Israeli startup Mantis Vision has developed a set of tools which should make our mobile ICT devices capable of recording and manipulating 3D images.

3D Immersion the Next Standard Feature for Smartphones?

Now that taking photos and recording videos on mobile devices have become commonplace, 3D looks set to be the next step in mobile user content creation and immersion. 3D has already been put to a range of uses, from movement capture in video games to bifocal cameras shooting real ‘3D’ films. In even more advanced scientific projects, 3D is being used to model near space, not to mention the overcrowded field of virtual reality. The basic idea is to capture the data of an environment with a relatively simple device and then transcribe it in such a way as to create the experience of moving virtually. The 3D world is not generated by a software programme as with synthetic imaging, but arises directly from the space filmed by a mobile device. Founded in 2005 by Amihai Loven, Mantis Vision and its toolkit for capturing and processing 3D images has proved very popular in this ecosystem. The company’s MV4D solution is in fact central to research being carried out by Google to make 3D a new standard feature for mobile, as snapping still photos has been since 2003 and video filming has been since 2010.

MV4D technology incorporated into smartphones

MV4D technology is basically the fusion of two functions, neither of which is new in itself. The first is a depth sensor, which enable the user to move in a space in three dimensions as when using 3D modelling software. In addition, specific light projectors give the image sufficient intensity to be manipulated at every angle. Functionality which is now fairly common such as movement capture – made popular by Microsoft’s Kinect – is used to increase user immersion. For the Kinect, Microsoft used the licenced technology developed by PrimeSense, a direct competitor of Mantis Vision. PrimeSense was subsequently bought by Apple in 2013 for $300 million. Mantis Vision uses a movement sensor to facilitate movement within an image. The Mantis Vision aim is not only to make 3D accessible on all devices but also to enable 3D manipulation of images – both videos and photos. Once a video has been recorded in 3D format, it can be edited it and effects added – changing the viewing angle, adding dynamic special effects, and so on.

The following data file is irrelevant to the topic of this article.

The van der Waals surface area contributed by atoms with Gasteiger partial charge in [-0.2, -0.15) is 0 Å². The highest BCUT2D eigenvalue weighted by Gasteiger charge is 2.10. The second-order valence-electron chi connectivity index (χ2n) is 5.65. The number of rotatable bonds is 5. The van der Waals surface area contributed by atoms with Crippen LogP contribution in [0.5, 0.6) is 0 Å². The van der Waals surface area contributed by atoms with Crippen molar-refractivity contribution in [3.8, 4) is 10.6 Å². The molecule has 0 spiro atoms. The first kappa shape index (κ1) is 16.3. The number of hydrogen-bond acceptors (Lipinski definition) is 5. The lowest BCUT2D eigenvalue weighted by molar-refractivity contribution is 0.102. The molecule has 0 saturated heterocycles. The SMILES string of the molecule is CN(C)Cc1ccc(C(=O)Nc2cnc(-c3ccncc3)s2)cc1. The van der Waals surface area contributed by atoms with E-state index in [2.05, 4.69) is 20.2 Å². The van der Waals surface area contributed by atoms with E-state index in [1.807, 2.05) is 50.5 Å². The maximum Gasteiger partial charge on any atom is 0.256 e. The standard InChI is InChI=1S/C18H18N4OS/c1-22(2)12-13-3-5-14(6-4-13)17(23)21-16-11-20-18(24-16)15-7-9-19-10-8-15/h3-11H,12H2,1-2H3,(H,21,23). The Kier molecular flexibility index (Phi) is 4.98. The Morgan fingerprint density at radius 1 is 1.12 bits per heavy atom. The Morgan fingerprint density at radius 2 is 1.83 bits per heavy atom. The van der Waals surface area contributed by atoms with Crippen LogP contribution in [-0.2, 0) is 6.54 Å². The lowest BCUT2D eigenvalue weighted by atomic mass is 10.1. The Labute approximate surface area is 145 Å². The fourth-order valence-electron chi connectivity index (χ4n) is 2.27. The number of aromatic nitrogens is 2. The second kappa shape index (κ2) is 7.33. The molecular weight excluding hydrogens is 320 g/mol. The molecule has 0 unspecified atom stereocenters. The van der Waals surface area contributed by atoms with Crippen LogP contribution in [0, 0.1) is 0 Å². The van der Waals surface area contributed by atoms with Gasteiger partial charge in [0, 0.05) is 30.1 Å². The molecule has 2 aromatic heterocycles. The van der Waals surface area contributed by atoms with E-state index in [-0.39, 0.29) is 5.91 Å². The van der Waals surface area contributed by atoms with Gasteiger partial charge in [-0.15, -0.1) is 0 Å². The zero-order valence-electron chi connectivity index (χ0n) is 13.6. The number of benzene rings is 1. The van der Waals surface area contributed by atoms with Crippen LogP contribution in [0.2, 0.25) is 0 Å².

Longer-term vision

The Mantis Vision technology is central to Google’s Project Tango. The Tango prototype is an Android smartphone-like device which tracks its own 3D motion and creates a 3D model of the environment around it. Google has a cluster of major development collaborators, including Bosch and OmniVision. Meanwhile Google is making massive investments in an array of technologies – of which Mantis Vision’s is one – in order to develop the first standard for 3D image capture on mobile. Google has made a prototype development kit for Android available in order to attract developers to the platform, a strategy which the company earlier used for Google Glass. With the devices that Google believes it will sell under Project Tango, MV4D technology will make it possible to immerse oneself in a 3D environment. In addition, users will be to scan the space near to them and control each of the elements, for example, isolating a body in a room and modifying the decor. Longer term, Google is talking about the total experience that better mastery of 3D could bring once myriads of mobile devices are equipped with the new technology. It goes without saying that immersion in a virtual universe which can be explored in several dimensions will improve in line with the increasing numbers of users sharing their 3D recordings.